Firstly, I’ll go on to define Plastic surgery. Plastic surgery has two branches, cosmetic surgery and reconstructive plastic surgery. Cosmetic surgery is concerned with improving the aesthetic appearance of a person through surgical procedures, and reconstructive plastic surgery is concerned with improving function; either by correcting a physical abnormality or enhancing normal appearance. The latter is more risky..

Most people who consider reconstructive surgery such as liposuction and tummy tuck, have excess skin which is often the result of losing an extreme amount of weight. Some people can lose a lot of weight and not have any excess skin while others are the exact opposite. It is important to bear in mind that when you lose an extreme amount of weight, you are not only losing body fat, but losing lean muscle mass as well, which contributes to the “flabby” appearance of excess skin.

Any surgical procedure is quite taxing on the body. Most procedures would involve making incisions on your body, loss of blood and other aspects, which a normal body is not used to. If you undergo any kind of cosmetic surgery, you will need to be in the best of health so that your body can recover as quickly as possible and at the same time fight any possible risks.

If you are considering plastic surgery, then you need to know exercise is imperative before doing so. People who are active and fit are able to withstand a lot more pressure on their bodies as their immune system is that much stronger. Without strong immunity, you not only run the risk of long recovery times, you also run risks that could end up creating permanent damage to your body including death in some cases. By implementing aerobic and weight training along with proper stretching into your daily routine, your body will be fit for surgery. There is also the advantage of a strengthened heart, firmer body, and rapid post-surgery recovery.

A qualified and reputable plastic surgeon would advise his or her patient to consider a healthy diet and exercise in favour of surgery. In fact, many plastic surgeons would refuse operation without a good or appropriate medical history. If preliminary tests show that you are unhealthy, under certain medications, have history of health related issues including health conditions that affect your immune system, then you are not a good candidate for most plastic surgery procedures.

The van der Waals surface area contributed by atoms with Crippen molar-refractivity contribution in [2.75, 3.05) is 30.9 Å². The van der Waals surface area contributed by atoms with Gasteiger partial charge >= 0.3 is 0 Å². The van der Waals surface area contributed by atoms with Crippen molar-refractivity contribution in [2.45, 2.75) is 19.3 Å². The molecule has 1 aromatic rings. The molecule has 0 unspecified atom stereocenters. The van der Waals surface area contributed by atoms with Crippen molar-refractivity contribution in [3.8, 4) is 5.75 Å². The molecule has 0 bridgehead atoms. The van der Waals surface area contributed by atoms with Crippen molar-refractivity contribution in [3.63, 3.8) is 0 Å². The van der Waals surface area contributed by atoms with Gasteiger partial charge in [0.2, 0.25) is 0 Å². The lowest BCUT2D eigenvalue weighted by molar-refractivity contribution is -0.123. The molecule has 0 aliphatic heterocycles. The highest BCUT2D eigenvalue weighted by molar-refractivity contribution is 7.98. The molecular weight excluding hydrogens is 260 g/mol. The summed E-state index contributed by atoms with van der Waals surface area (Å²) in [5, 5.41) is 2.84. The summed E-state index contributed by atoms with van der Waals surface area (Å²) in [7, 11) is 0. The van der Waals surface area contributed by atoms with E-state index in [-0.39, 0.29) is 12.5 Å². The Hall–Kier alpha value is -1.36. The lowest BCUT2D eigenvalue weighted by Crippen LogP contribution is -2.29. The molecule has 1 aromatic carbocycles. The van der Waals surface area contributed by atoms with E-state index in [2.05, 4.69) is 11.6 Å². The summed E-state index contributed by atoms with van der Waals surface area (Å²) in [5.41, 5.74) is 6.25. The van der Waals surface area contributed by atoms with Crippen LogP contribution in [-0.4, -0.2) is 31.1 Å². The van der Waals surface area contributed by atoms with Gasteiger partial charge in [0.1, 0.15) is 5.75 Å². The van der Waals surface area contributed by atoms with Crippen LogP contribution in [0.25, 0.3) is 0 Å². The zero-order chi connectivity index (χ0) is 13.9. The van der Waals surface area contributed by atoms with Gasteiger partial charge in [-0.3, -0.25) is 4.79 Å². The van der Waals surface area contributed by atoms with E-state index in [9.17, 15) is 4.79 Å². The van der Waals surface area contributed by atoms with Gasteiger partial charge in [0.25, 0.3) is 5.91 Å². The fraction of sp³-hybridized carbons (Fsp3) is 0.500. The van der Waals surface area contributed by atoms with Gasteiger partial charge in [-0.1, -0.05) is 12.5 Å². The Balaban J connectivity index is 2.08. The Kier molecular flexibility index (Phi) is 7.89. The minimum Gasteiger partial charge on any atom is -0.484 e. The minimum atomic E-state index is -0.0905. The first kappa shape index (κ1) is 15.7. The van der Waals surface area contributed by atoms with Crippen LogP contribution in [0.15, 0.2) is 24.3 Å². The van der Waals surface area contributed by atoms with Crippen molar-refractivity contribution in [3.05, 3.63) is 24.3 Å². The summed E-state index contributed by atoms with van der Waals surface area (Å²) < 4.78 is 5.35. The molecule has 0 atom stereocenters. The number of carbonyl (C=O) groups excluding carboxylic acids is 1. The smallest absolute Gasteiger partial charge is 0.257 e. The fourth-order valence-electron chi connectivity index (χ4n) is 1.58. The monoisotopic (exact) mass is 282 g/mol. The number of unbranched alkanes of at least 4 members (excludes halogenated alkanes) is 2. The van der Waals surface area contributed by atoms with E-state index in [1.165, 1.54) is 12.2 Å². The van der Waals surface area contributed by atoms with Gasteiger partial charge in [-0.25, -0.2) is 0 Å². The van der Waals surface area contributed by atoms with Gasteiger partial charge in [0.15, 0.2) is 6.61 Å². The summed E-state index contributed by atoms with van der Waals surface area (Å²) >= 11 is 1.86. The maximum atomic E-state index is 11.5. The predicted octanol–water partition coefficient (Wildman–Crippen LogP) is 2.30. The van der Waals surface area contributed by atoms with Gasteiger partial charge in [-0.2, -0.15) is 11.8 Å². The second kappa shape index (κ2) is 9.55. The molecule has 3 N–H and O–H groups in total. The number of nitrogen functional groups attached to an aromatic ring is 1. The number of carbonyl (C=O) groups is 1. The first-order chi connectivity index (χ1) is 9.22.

Below are five ways that will help you prevent or reduce excessive skin after extreme weight loss and also, help achieve the physical appearance you are craving:

• Nourish and exfoliate your skin daily. This will encourage elasticity and circulation to help tighten your skin.

• Don’t lose the weight all at once. Find a diet and exercise routine that you can handle and focus on losing two pounds per week.

• Aloe vera extract, cucumbers, tomatoes, and coconut can improve your skin’s elasticity by increasing your body’s production of elastin and collagen.

• Drink a lot of water and eat a high-protein diet. This help keeps the body and muscles hydrated and prevents the loss of lean muscle mass.

If you are seriously considering plastic surgery, you need to consult a doctor. Certain exercises may be recommended for specific cosmetic surgery procedures. Your surgeon may also advise on post surgery exercises, which you need to start once the initial healing is completed. The typical full post-surgery recovery time is around four to six months.

Remember exercise is the best and safest way to improve the appearance of the body, so before you take that leap into the world of plastic surgery, pause to think, “Have I considered exercise”.


Debby Soetan

Wednesday, August 25, 2010

Foods that fight ageing


Making wise adjustments to your daily diet can help combat both the appearance of ageing and the actual effects time has upon your bones, muscles and skin.

We reveal which foods are the best to help beat back the years.

Breakfast: take on watermelon

We're not just talking about the H20 part though. Be sure to include ripe, red watermelon on your breakfast tray too. "It's rich in lycopene and beta-carotene," explains Emma Wells, nutritionist with www.smartnutrition.co.uk.